Abstract

Would a work—a painting, a building, a chair or a display—always operate within the framework of human intention? To bring thinking into the future, there is a need for future-focused methodologies. In this paper I will re-work the past by addressing the agency beyond human intention. By using the 1972 MoMA exhibition “Italy: The New Domestic Landscape” as the empirical case, the paper will show how not only humans conceptualize reality, but things themselves have the capacity to display the future.

Keywords:

nonhuman agency; ontology; display; climate change

Creative Commons License

Creative Commons Attribution-Noncommercial 4.0 License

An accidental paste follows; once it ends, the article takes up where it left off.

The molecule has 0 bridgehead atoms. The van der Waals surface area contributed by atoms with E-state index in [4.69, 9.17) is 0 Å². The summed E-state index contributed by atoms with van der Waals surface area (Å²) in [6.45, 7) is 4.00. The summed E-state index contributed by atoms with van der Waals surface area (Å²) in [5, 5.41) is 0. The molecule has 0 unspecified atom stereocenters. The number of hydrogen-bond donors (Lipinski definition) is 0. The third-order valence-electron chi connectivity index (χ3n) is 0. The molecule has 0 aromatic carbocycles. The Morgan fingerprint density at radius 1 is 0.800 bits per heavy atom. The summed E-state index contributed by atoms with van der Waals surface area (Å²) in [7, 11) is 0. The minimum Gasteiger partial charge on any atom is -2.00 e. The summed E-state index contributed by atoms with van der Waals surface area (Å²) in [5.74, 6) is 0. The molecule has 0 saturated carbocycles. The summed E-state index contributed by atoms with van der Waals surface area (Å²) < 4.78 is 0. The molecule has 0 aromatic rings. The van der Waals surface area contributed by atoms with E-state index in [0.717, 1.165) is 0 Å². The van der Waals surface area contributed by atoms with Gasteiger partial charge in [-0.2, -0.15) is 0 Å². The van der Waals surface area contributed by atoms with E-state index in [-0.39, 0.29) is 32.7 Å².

This work is licensed under a Creative Commons Attribution-Noncommercial 4.0 License

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Jun 17th, 12:00 AM

(Re)working the Past, (Dis)playing the Future. Italy: The New Domestic Landscape at MoMA, 1972

Would a work—a painting, a building, a chair or a display—always operate within the framework of human intention? To bring thinking into the future, there is a need for future-focused methodologies. In this paper I will re-work the past by addressing the agency beyond human intention. By using the 1972 MoMA exhibition “Italy: The New Domestic Landscape” as the empirical case, the paper will show how not only humans conceptualize reality, but things themselves have the capacity to display the future.

 

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